According to Attorney Paget, These files must contain: “all employee performance evaluations, including but not limited to, employee evaluation documents; written warnings of substandard performance; lists of probationary periods; waivers signed by the employee; copies of dated termination notices; and any other documents relating to disciplinary action regarding the employee.” The statute does not require employers with less than 20 employees to include all of this information in a personnel record, so depending on the size of your employer, you may or may not find all that you seek in your personnel record.
You are entitled to review your personnel record when you receive notice that your employer has added information, Attorney Paget continues, “that is, has been used or may be used, to negatively affect [your] qualification for employment, promotion, transfer, additional compensation or the possibility that [you] will be subject to disciplinary action.” In addition, you have the right to review and receive a copy of your personnel record up to twice each calendar year. Your employer has up to five business days following a written employee request to provide that to you, so if you have not yet requested your personnel record in writing, you will need to do so to see a copy.
Having a conversation with your manager about the contents of the negative review, and looking for ways to address the issues is in your best interest as an employee. Ask for the opportunity to work on a developmental action plan to show improvement, and clear up any misunderstandings which may be part of the negative review. Attorney Paget also explains that if you disagree with information in your personnel record, you may request that it be removed or corrected. If your employer does not agree, you may submit a written statement explaining your position as it relates to the information you wish to correct. By law, that statement will become part of your permanent personnel record and must be included when the related information is transmitted to a third party. There are also procedures for an employee to seek removal of information the employer knew or should have known to be false which would be a reasonable expectation of any employer.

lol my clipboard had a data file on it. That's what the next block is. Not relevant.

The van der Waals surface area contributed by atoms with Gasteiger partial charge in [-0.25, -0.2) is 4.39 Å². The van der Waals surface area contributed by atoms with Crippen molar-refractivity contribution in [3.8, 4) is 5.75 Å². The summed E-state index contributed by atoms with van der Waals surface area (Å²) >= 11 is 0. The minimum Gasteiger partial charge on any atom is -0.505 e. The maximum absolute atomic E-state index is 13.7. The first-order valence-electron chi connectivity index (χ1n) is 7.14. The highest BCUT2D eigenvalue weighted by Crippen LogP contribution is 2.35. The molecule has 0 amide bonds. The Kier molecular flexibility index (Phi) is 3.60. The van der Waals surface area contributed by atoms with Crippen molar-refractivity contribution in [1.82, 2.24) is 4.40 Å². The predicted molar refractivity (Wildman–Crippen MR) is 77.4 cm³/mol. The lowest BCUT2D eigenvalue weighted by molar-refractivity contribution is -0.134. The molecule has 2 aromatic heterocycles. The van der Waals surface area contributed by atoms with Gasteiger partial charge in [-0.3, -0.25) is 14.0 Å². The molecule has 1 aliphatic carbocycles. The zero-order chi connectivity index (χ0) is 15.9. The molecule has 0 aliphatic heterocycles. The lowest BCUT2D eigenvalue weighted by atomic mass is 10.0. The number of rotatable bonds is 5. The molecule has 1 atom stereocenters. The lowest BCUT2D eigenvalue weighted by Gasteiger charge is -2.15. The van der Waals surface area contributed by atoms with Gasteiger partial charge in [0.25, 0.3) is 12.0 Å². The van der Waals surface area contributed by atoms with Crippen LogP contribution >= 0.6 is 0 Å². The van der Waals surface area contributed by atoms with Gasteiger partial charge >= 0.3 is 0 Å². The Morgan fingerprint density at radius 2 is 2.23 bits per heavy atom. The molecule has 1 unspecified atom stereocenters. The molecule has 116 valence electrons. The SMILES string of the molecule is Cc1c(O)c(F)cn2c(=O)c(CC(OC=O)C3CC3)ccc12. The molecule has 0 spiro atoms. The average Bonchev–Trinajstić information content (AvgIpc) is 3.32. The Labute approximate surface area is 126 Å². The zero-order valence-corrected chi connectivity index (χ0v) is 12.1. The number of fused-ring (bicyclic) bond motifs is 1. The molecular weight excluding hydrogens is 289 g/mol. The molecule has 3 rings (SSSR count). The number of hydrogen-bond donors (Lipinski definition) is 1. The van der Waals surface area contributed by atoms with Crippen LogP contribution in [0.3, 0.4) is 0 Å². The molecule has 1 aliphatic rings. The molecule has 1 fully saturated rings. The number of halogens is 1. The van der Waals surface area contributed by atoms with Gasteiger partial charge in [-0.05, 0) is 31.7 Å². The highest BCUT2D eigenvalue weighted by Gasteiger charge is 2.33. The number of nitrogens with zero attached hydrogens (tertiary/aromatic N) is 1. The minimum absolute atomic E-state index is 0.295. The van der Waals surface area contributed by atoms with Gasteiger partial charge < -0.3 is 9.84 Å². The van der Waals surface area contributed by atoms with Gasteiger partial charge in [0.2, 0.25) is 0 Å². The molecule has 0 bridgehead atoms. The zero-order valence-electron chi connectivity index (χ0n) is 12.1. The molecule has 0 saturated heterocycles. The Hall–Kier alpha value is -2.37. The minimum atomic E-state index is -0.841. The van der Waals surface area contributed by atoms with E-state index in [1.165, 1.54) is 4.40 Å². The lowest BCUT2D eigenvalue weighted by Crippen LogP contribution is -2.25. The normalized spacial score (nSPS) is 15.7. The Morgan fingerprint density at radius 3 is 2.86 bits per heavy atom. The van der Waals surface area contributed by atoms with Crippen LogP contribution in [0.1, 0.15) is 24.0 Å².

Your goal as an employee is to prevent anything from going this far, and keeping lines of verbal communication open before a manager feels the need for negative documentation.
By Cindy Atoji Keene
Squash is considered one of the world’s most aerobic racquet sports, said Paul Mathieson, head squash pro at Dover Squash and Fitness. In a four-walled indoor court, players rally as they try to score with a small, hollow rubber ball. “It’s a very strategic game that also requires mental tactics – like a physical game of chess,” said Mathieson, who has traveled to every continent playing squash while competing in several world championships. He is now coaching up-and-coming players, from four-year-old beginners to collegiate players, as the Dover club attracts an increasing number of junior players.